In The '90s, Fat-Free Chips Were Hailed As A Miracle - Until The Stomach Aches Started

During the low-fat fad of the 1990s, Procter & Gamble believed it had attained the holy grail of low-fat yet flavorful snacks. P&G's fat substitute olestra was rebranded "Olean" and licensed to food manufacturers to use in chips and cookies. Unfortunately, for many consumers, olestra's side effects included nausea, flatulence, diarrhea, and what will forever go down in history as "anal leakage." Some people reportedly experienced such terrible side effects from eating olestra-laced products like Frito-Lay's WOW! chips and fat-free Pringles that the FDA required any food company using Olean to post warning labels about potential gastrointestinal issues on the packaging.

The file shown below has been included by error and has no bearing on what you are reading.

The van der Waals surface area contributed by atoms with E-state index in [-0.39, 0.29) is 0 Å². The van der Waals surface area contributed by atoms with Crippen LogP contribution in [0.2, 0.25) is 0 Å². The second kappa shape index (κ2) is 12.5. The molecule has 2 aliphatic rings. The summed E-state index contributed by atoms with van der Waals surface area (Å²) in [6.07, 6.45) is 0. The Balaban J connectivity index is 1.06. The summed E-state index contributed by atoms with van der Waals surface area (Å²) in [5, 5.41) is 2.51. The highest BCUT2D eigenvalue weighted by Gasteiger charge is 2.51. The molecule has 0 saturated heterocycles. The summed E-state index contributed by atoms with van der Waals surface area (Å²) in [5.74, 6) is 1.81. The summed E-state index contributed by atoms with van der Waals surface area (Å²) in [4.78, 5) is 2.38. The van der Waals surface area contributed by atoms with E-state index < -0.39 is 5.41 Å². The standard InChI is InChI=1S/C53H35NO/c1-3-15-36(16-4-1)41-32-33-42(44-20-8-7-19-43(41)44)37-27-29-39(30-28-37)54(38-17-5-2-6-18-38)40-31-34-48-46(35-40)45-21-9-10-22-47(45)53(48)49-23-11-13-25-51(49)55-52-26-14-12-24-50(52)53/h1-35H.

After several varieties of WOW! Olean chips debuted in 1996, olestra went from a miracle food to the butt of jokes in less than a year. "Anal leakage" became a '90s catchphrase, finding its way into comedy routines for years. Between the warning labels and consumers sharing horrifying experiences, sales of olestra products soon plummeted. The FDA eventually lifted the label requirement, and still allows food manufacturers to use Olean in their food items. The fat substitute has since been reformulated by P&G and may not cause the same gastrointestinal difficulties as before. Still, the original failure of olestra, and the fat-free trend generally, became one of the more embarrassing legacies of the '90s.